The Navy dangerously exposed to the democratization of anti-ship missiles

On May 4, 1982, an Exocet AM39 missile fired by a patrol of 2 Argentine super-flagships sank the British destroyer Sheffield. Before the end of the Falklands War, the 9 Exocet missiles available to the Argentine forces will have caused two other victims, the logistics ship Atlantic Conveyor on May 25, taking with it almost all of the British Chinnok, and the destroyer Glamorgan, and the destroyer HMS Glamorgan, heavily damaged on 12 June.

However, from the start of the conflict, the French authorities placed Argentine defense equipment, and more particularly the Exocet missile, under embargo. Because if the Argentine navy had had around thirty AM39 exocets as planned, the course of the Falklands campaign would very likely have had a completely different ending.

This example, which is admittedly a little dated, perfectly demonstrates the power that anti-ship missiles represent today. The Saudi and Emirati frigates struck off the Yemeni coast show that the threat is still relevant, but above all, that the anti-ship missile is no longer reserved only for major states.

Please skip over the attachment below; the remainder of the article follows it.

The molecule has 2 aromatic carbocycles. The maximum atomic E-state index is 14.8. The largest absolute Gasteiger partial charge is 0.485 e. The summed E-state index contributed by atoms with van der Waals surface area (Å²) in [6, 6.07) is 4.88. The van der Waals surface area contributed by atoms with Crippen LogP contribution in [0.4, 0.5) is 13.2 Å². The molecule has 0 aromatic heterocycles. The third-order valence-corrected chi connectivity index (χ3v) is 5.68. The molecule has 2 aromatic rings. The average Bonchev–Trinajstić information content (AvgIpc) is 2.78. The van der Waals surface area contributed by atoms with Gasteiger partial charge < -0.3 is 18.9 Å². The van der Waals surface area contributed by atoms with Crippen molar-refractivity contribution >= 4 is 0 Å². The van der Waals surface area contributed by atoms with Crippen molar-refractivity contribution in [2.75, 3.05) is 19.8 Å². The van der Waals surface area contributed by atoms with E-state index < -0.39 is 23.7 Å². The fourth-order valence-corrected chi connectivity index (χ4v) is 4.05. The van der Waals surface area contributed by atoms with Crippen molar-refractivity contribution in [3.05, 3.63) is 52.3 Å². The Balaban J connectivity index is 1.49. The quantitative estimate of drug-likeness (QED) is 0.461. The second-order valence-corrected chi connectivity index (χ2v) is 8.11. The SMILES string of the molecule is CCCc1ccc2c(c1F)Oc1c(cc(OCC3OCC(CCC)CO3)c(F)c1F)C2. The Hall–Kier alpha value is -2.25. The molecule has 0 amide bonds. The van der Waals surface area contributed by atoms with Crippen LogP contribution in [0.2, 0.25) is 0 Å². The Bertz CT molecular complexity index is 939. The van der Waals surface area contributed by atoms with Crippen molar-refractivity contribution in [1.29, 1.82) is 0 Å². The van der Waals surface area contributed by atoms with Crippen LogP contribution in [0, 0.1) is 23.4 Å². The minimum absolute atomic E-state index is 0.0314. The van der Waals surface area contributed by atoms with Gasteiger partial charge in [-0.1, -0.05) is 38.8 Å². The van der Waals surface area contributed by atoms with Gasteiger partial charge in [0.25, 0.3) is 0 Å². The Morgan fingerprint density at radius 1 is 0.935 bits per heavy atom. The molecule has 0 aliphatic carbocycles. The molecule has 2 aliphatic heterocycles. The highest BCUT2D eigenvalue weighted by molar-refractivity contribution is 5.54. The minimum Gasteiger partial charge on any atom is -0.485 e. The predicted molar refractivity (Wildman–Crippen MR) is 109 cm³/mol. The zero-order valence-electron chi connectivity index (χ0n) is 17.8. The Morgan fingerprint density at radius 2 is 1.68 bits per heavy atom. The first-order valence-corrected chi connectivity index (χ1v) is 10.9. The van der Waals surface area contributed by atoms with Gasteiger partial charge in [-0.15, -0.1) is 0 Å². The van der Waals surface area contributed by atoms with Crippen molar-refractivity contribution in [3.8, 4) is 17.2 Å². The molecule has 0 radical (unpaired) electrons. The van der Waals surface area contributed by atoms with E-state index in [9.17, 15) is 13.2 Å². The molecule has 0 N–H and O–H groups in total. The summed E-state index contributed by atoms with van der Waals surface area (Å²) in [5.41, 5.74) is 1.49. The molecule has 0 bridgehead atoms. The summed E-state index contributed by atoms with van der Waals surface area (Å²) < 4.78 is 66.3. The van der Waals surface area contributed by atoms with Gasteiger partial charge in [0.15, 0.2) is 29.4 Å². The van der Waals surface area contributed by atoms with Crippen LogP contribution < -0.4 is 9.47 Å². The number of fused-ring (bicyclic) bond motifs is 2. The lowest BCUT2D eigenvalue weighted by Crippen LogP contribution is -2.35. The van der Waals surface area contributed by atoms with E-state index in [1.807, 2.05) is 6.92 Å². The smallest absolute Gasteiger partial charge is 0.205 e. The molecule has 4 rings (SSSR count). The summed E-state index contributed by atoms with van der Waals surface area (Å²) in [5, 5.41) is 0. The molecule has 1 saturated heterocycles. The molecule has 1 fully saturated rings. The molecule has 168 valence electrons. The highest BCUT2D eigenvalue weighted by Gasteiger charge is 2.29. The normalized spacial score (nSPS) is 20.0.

Therefore, Chinese models, but also Russian, Turkish, Korean and Western, have been massively sold around the world, to regimes that are sometimes careless, or simply corrupt. In fact, the threat posed by anti-ship missiles is no longer exclusive to high-intensity conflicts alone.

However, if there is a navy that has not taken this threat into account, it is the French Navy!

It is common knowledge that French ships are, in general, poorly armed. You only need to look at a Light Stealth Frigate to be convinced. The future FTIs, capable of carrying 32 vertical silos, will only be delivered to the French Navy with 16 of these silos, and therefore missiles.

But above all, the French Navy has never been able to equip its ships with very short range defense systems, or CIWS, like the American Phalanx, the Dutch Goalkeeper. At best, they are equipped with remotely operated cannons, which are incapable of intercepting an anti-ship missile, and with mistral missiles, whose effectiveness against fast missiles is very questionable.

This weakness, resulting from financial arbitrations resulting from the end of the Cold War, is likely, today, to have tragic consequences...

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